If on the other hand we have excess substrate, adding increasing amounts of enzyme will allow the rate of reaction to increase linearly. What would happen if there were a limited amount of substrate instead? The reaction rate would fall off a cliff as soon as the substrate has been used up.
No matter how much enzyme we add, the substrate is no longer present so the reaction rate halts, and no more product can be made. In this case, the initial increase in reaction rate is slower (not linear) compared to the unlimited substrate graph. This is because the substrate is increasingly used up and the reaction rate increases ever more slowly before it stops and drops.
Being able to measure the initial rate of enzyme activity is useful in finding out whether a certain substance acts as an enzyme at all (by observing if adding it to a substrate depletes the substrate or creates a product over time), the efficiency of enzyme activity and hence the affinity of that enzyme to the tested substrate.
For example, we can have two test tubes, one with a lot of starch and one with a lot of lactose (a lot relative to the enzyme we’re about to add; a lot is termed excess substrate). A lot might be 100 or 1,000 starch or lactose molecules for 1 enzyme molecule. We might need to experiment to actually find out how fast the reaction takes place if at all.
We then add an equal amount of enzyme to both starch and lactose tubes and detect how much there is left every minute, or 10 seconds or 5 minutes (again, depending on how fast we expect anything to happen, and that depends on the temperature, etc.).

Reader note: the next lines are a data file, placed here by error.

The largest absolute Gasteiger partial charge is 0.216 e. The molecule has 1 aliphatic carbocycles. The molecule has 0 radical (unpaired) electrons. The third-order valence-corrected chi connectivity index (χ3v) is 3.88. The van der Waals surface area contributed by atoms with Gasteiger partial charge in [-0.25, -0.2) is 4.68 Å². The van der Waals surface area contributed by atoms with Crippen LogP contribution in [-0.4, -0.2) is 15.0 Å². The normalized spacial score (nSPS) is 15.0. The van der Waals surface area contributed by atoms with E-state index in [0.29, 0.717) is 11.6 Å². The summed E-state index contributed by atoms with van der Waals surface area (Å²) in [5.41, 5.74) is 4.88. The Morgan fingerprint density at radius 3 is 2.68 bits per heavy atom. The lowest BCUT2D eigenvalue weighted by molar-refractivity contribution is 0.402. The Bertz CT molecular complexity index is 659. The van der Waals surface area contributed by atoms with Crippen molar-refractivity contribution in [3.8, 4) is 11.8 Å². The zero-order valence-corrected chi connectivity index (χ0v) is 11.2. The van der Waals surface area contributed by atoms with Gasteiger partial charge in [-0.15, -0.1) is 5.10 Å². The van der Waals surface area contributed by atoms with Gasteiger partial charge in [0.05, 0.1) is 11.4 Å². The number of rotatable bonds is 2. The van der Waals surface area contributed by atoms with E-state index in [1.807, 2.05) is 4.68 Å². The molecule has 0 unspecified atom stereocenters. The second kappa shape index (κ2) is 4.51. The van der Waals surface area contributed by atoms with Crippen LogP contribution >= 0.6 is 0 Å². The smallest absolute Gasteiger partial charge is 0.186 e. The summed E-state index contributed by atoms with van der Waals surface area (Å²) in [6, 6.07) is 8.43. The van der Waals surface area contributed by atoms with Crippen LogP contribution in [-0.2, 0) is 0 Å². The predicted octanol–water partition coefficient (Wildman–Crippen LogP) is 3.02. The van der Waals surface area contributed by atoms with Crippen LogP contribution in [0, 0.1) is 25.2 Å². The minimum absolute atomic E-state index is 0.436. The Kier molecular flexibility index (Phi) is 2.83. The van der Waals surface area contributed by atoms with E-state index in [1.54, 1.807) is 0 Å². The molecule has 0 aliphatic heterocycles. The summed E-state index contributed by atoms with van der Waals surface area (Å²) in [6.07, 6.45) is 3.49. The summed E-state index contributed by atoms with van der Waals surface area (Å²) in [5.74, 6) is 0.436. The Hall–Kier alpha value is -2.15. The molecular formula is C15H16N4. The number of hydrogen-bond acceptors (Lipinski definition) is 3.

The results might show that our enzyme doesn’t affect the amount of starch, but completely breaks down the lactose within 12 minutes. The enzyme has high affinity to lactose, hey it might be lactase!
Overall, enzymes catalyse a huge range of both intracellular reactions such as breaking down glycogen to release more glucose for energy, and extracellular reactions such as breaking down environmental components in soil by releasing the enzymes out of the body – this is a form of nutrition in some fungi.
Final tip: you should be aware of the lock and key versus induced fit models. The induced fit model is better because it suggests the enzyme changes shape slightly to accommodate the shape of the substrate. This is beneficial if the enzyme is perhaps fluctuating in shape due to change in temperature for example.
Enzymes and disease
Specific enzymes are only produced by cells or active at times of illness, making them biomarkers of disease. This is useful in diagnosis by analysing blood, urine and septum samples for their presence, as well as for monitoring the progression of the disease.
For example, the enzyme elastase is only produced by white blood cells during respiratory infections. Elastase breaks down elastin in the lung tissue via hydrolysis, leading to compromised lung function.
In the realm of treatment, inhibitors can be designed to counteract the action of enzymes that are active as part of a disease, directly or indirectly. Examples of these include antibiotics such as penicillin which inhibit the activity of enzymes key to the survival of bacteria, thereby treating the infected host; and sildenafil (Viagra) which inhibits the enzyme that degrades a smooth muscle relaxation compound, thereby enabling blood flow into the corpus cavernosum and causing erection.